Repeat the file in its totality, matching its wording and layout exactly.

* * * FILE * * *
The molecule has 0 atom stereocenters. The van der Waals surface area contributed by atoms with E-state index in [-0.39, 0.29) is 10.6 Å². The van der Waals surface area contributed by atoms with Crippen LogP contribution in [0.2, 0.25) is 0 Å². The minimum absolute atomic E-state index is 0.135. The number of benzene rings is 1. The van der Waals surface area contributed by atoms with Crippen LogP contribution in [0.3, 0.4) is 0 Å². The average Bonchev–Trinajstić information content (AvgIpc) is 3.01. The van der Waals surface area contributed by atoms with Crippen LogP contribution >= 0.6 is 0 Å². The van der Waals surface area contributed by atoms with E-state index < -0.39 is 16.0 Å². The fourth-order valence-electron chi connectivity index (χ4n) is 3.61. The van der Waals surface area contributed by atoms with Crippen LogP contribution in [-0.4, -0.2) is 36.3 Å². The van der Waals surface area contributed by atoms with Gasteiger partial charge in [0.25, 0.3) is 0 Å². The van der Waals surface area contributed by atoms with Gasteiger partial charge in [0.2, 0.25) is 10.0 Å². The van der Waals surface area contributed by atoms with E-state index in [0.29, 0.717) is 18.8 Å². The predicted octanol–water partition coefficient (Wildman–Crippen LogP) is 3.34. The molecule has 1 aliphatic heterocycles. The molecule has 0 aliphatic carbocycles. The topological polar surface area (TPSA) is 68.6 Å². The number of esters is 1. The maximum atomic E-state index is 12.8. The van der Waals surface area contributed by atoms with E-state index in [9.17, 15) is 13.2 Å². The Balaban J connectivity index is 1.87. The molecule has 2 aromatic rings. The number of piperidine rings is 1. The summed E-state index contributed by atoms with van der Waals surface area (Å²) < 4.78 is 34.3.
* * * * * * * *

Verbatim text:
The molecule has 0 atom stereocenters. The van der Waals surface area contributed by atoms with E-state index in [-0.39, 0.29) is 10.6 Å². The van der Waals surface area contributed by atoms with Crippen LogP contribution in [0.2, 0.25) is 0 Å². The minimum absolute atomic E-state index is 0.135. The number of benzene rings is 1. The van der Waals surface area contributed by atoms with Crippen LogP contribution in [0.3, 0.4) is 0 Å². The average Bonchev–Trinajstić information content (AvgIpc) is 3.01. The van der Waals surface area contributed by atoms with Crippen LogP contribution >= 0.6 is 0 Å². The van der Waals surface area contributed by atoms with E-state index < -0.39 is 16.0 Å². The fourth-order valence-electron chi connectivity index (χ4n) is 3.61. The van der Waals surface area contributed by atoms with Crippen LogP contribution in [-0.4, -0.2) is 36.3 Å². The van der Waals surface area contributed by atoms with Gasteiger partial charge in [0.25, 0.3) is 0 Å². The van der Waals surface area contributed by atoms with Gasteiger partial charge in [0.2, 0.25) is 10.0 Å². The van der Waals surface area contributed by atoms with E-state index in [0.29, 0.717) is 18.8 Å². The predicted octanol–water partition coefficient (Wildman–Crippen LogP) is 3.34. The molecule has 1 aliphatic heterocycles. The molecule has 0 aliphatic carbocycles. The topological polar surface area (TPSA) is 68.6 Å². The number of esters is 1. The maximum atomic E-state index is 12.8. The van der Waals surface area contributed by atoms with E-state index in [9.17, 15) is 13.2 Å². The Balaban J connectivity index is 1.87. The molecule has 2 aromatic rings. The number of piperidine rings is 1. The summed E-state index contributed by atoms with van der Waals surface area (Å²) < 4.78 is 34.3.